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How to remove power-on password for Toshiba

 
 
TR Oltrogge
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      02-21-2008, 09:53 PM
My son purchased a 1415-S105 Toshiba Satellite laptop in March 2003. He used
it for four years until the hard drive crashed in spring of 2007. He went to
a store and bought a new laptop. I took the old one with the idea of
replacing the hard drive.

Only today have I started looking at the machine. It has a power-on password
that (of course) my son doesn't remember. Searching the web finds a parallel
port dongle thing that might get me past this problem. Or you can go to an
"authorized" service center and pay a fee to get the password removed. Hey,
I'll do this if they don't charge more than $20. The machine was purchased
at our local Best Buy and I can probably prove we're the correct owners.

Today I ordered a new 30GB hard drive and also a new sound board (the
mini-jack for the headphones was broken and it's on the sound board). I
opened the machine and am ready to replace this board and install the new
hard drive. But it's just a boat anchor if I can't get past the password
problem. But I've got $150 of parts coming in the mail!

BTW, I had the blue circular lithium backup battery disconnected for about
30 minutes since it's attached to the sound board. I was really hoping this
would cause some CMOS memory to forget the password, but it didn't. I even
saw a post somewhere that the password is written into EEPROM and therefore
wouldn't even require voltage to maintain itself. Gosh!

On one hand I suppose it's actually good that the industry has finally
devised a way to secure one's data (although, if you think about it, someone
could simply mount the hard drive in another machine and look at it). On the
other hand, grrrrrrr!

What's the "standard" method for people to regain access to their machines
in this case?

Tim


 
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Jeff Holinski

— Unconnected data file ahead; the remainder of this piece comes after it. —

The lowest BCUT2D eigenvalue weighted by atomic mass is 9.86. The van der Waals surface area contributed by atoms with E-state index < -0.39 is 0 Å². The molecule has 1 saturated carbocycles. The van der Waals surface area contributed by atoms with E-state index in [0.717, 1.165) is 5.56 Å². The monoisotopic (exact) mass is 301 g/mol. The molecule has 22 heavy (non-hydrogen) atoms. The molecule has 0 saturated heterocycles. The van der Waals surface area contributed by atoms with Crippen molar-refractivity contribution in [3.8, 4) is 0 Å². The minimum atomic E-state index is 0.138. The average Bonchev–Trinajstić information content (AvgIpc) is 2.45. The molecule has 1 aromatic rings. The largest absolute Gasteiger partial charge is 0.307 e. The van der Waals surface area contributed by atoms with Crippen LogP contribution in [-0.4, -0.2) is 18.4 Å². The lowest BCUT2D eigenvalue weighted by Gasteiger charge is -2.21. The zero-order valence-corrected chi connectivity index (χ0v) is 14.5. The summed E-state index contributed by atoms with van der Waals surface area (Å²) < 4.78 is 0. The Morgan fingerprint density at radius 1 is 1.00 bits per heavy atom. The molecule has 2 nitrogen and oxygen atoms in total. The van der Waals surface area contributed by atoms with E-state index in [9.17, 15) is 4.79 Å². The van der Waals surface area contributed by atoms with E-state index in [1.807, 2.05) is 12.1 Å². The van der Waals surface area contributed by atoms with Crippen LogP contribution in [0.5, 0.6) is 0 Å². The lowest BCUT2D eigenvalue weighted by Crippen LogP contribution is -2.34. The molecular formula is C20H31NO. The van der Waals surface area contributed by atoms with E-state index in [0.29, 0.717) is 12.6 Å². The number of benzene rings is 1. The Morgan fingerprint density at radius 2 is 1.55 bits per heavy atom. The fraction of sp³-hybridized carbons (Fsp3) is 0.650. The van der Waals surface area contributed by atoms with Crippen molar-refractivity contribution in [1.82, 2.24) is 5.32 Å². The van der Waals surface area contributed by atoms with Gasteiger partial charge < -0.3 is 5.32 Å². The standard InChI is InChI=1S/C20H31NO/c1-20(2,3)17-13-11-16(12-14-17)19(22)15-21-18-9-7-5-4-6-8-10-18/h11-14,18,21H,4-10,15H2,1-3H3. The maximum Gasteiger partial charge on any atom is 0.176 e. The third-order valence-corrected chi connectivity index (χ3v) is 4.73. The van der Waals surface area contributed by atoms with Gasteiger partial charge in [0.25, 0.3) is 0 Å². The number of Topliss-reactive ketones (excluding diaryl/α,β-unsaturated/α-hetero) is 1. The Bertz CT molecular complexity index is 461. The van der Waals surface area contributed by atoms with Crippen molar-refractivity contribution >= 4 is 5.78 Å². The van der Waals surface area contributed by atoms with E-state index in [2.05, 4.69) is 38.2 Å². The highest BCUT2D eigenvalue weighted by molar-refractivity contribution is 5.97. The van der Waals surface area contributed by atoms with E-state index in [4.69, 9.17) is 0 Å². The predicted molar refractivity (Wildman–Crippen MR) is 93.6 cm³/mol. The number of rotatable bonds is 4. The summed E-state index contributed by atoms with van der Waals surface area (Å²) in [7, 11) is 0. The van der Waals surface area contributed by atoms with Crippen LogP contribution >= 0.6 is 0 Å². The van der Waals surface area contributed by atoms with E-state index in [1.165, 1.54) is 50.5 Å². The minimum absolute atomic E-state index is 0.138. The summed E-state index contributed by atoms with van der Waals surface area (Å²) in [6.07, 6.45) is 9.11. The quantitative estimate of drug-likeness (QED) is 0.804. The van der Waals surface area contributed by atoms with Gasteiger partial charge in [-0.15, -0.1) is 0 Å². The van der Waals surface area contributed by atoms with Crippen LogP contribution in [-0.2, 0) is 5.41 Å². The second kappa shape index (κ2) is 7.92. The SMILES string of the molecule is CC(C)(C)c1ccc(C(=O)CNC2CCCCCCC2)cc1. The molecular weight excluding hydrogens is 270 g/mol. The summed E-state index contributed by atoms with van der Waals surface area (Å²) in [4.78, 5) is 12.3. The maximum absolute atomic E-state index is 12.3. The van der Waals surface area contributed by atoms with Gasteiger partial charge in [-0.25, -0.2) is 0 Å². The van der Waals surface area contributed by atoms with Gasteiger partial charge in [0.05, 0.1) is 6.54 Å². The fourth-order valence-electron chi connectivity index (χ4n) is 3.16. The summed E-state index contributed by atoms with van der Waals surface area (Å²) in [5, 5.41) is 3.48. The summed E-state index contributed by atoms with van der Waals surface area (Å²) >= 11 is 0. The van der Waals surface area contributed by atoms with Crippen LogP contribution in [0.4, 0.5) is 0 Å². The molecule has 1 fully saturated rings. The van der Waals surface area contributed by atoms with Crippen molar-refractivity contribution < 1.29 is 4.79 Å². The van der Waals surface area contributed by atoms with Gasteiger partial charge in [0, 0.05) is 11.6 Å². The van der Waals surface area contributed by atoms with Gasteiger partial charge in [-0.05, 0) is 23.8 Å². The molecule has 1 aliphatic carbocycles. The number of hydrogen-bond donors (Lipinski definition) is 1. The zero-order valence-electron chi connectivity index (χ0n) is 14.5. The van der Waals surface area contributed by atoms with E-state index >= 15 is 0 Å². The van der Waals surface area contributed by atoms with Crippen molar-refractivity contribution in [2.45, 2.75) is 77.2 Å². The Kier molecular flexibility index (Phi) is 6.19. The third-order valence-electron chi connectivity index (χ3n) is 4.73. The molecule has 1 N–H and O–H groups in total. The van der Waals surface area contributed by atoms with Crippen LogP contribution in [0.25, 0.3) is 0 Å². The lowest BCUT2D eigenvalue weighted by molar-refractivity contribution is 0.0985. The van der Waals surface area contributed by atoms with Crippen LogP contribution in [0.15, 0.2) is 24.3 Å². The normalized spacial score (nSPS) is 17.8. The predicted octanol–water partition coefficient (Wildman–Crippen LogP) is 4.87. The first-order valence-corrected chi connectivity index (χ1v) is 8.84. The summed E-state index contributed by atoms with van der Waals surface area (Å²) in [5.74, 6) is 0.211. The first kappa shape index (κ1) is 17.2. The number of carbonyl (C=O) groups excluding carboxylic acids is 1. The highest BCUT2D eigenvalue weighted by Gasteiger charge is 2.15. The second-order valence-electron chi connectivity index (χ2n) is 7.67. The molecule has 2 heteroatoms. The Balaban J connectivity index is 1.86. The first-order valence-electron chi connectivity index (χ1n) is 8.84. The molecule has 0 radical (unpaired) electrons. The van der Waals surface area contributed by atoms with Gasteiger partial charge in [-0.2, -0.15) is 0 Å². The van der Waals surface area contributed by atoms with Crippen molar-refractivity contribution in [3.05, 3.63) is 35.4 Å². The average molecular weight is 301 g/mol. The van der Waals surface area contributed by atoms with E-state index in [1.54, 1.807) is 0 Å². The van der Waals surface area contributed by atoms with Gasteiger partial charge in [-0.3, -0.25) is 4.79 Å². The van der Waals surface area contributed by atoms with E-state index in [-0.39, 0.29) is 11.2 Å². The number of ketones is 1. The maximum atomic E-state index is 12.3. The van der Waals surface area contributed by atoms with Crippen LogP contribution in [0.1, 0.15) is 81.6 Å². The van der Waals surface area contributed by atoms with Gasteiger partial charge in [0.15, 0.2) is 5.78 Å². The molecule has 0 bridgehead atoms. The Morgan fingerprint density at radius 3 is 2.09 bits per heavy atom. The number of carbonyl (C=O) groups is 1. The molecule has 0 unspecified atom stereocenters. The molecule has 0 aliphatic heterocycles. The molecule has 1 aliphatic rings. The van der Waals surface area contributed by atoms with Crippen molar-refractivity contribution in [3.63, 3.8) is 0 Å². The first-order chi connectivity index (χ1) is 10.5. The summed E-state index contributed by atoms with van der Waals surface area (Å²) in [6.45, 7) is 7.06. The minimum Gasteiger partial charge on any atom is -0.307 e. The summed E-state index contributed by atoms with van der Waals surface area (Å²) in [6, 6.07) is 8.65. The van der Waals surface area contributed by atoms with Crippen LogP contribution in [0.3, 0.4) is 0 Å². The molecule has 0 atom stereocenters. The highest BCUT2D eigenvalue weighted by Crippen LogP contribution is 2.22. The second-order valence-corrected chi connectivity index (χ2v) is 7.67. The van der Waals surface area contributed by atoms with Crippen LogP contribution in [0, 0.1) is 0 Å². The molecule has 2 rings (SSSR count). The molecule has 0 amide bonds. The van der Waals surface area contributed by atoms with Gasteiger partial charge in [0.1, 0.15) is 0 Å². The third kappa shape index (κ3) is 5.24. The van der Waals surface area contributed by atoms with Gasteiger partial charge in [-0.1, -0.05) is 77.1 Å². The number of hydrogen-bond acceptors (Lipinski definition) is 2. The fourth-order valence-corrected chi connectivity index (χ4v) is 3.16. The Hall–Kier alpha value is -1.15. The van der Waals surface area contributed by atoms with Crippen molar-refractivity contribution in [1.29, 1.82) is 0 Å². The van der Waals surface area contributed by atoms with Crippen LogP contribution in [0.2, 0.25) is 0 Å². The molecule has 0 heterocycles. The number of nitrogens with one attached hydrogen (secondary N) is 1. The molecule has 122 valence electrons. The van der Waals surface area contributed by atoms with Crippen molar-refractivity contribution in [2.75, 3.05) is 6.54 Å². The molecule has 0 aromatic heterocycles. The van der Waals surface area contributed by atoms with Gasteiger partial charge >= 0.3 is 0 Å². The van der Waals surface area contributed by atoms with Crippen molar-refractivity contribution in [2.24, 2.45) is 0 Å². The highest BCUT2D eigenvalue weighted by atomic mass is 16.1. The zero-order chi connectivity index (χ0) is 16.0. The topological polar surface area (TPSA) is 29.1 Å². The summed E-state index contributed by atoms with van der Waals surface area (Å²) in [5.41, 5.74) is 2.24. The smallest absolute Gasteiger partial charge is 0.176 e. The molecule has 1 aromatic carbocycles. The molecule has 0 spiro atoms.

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      02-22-2008, 02:33 AM
While most PDA's have any easy way to reset them to factory defaults,
it would be a pretty usless password on your laptop if you could
bypass it that easily.
Have you checked the owners manual about this subject? If you don't
have the paper manual try to find a PDF of it on the toshiba web site.

If you're in the same city you could just go over to your son's place
and have him try a bunch of passwords on it and see if he get's the
right one.
If he used a password to start the machine for 4 years it's probably
almost a reflex to type it even if he can't remember it when you phone
him.
Remove nospam_ to reply by email

Jeff H........
 
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Barry Watzman
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      02-22-2008, 06:01 AM
You already found out how to do it. It's in your message (below).

[No laptops have had passwords that can be removed by removing the
battery in about 15 years. Laptop passwords are stored in flash or eeprom]


TR Oltrogge wrote:
> My son purchased a 1415-S105 Toshiba Satellite laptop in March 2003. He used
> it for four years until the hard drive crashed in spring of 2007. He went to
> a store and bought a new laptop. I took the old one with the idea of
> replacing the hard drive.
>
> Only today have I started looking at the machine. It has a power-on password
> that (of course) my son doesn't remember. Searching the web finds a parallel
> port dongle thing that might get me past this problem. Or you can go to an
> "authorized" service center and pay a fee to get the password removed. Hey,
> I'll do this if they don't charge more than $20. The machine was purchased
> at our local Best Buy and I can probably prove we're the correct owners.
>
> Today I ordered a new 30GB hard drive and also a new sound board (the
> mini-jack for the headphones was broken and it's on the sound board). I
> opened the machine and am ready to replace this board and install the new
> hard drive. But it's just a boat anchor if I can't get past the password